A biographical play about activist and former slave Sojourner Truth (circa 1797-1883), enhanced with background information and a supplementary teachers guide.
Hellweg and Kuhn collaborate on an educational play that focuses on the life of Truth and her role in the 19th-century abolitionist movement. This edition includes a full script, illustrated with full-color photographs from one of the play’s performances, as well as relevant historical images. It also includes a comprehensive glossary, detailed references, an audio recording of the play’s performance and a compact disc containing additional materials, including photos and music, which can be used in a school curriculum. The script draws heavily on Truth’s 1850 memoir, often quoting from the original text, and follows a linear narrative from Truth’s birth as a slave in 18th-century New York through her emancipation and involvement with utopian movements, to her emergence as a leading abolitionist in the years before the Civil War. Truth’s character delivers most of the play’s dialogue, supported by a narrator and several other significant people in Truth’s life, played by a single actress. The play’s strength is in its adherence to direct quotations from original documents. However, it’s more effective in performance than in written form, as the authors’ desire for accuracy sometimes conflicts with creating a coherent narrative, leading to distractingly punctuated sentences such as “I am ‘from the Empire State and [know] the laws as well as [you do],’ ” and “[I] seldom saw [my] parents after that,” which appear awkward on the page. The meticulous citations, however, make this flaw forgivable. A “musicology” essay following the script helpfully provides valuable information on the many songs included in the performance.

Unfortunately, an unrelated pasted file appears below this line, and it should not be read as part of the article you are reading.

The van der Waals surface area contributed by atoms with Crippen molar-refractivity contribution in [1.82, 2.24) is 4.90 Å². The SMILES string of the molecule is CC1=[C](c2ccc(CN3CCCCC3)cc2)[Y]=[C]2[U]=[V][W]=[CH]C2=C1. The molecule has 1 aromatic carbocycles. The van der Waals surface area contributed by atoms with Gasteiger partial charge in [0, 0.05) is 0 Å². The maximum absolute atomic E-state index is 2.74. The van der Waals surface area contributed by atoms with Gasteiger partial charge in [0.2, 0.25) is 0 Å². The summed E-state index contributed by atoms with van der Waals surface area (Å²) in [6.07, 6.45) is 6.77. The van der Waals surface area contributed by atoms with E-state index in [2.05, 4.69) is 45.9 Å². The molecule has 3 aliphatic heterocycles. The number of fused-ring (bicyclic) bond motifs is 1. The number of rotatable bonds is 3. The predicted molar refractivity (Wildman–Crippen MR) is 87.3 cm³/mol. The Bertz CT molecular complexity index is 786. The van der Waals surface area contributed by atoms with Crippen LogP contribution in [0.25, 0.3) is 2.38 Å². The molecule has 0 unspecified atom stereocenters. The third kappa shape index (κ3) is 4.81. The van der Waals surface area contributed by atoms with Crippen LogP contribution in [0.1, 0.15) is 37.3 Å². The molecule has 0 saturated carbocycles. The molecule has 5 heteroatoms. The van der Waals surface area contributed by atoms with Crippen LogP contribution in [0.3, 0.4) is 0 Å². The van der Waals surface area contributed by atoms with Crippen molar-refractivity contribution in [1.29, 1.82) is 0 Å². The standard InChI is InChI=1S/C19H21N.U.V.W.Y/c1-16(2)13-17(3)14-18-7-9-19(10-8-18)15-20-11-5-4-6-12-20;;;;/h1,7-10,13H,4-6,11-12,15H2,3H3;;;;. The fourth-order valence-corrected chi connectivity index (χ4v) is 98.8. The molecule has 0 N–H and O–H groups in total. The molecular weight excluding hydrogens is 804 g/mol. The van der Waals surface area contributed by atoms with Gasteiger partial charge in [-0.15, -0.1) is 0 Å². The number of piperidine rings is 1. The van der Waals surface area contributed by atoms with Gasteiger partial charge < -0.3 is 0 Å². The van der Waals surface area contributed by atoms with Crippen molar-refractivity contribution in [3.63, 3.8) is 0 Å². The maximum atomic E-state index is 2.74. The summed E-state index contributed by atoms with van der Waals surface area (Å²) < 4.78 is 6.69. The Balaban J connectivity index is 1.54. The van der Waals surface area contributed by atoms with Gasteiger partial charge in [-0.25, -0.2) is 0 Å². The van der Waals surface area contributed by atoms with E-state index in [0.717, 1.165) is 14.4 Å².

A book that effectively presents educators with the essential components of a live theatrical performance, as well as the authors’ substantial research on an American icon.